Better understanding of need for new brain cells

25 November 2009

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Category: Research & medical benefits

invitro–brain–cell.jpgScientists know that the adult brain continues to create new nerve cells (neurons), but the reason why this happens is poorly understood. Now new research in rats and mice has brought this understanding one step closer. Researchers think that these neurons are involved with the removal of old memories so new ones can be created.

Memories starting out in the Hippocampus, a memory holding part of the brain, eventually get transferred to the neocortex area, for permanent storage. A team of researchers therefore wanted to test whether the new neurons are involved in the process of transferring old memories into storage.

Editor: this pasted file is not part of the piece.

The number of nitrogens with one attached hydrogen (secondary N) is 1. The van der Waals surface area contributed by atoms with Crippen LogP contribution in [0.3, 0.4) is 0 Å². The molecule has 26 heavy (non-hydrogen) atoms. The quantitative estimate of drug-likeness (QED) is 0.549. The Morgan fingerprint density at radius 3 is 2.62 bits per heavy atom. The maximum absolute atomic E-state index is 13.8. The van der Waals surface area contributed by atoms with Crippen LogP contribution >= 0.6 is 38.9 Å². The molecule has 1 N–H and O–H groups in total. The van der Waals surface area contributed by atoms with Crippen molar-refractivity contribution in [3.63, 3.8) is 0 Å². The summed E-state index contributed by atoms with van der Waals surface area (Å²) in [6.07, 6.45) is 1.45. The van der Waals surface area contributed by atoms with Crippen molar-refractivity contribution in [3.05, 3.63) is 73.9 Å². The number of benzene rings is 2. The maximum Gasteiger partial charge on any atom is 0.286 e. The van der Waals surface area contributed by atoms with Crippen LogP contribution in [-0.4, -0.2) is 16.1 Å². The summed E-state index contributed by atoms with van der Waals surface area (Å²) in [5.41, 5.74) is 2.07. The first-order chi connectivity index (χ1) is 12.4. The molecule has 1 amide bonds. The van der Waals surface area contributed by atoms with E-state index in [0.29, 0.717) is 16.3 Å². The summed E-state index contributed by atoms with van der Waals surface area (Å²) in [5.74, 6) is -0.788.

The scientists studied mice with and without the ability to produce these new neurons. Using different stimulation chambers they assessed the memory the rats and mice retained in their brains over a period time.

They found that the mice with the new neurons were able to transfer memories to the neocortex faster, allowing a greater space for new memories to be created and stored.

Other researchers in the field of neurogenesis, feel that this is probably not the only role of the new neurons and suggest further research should be carried out.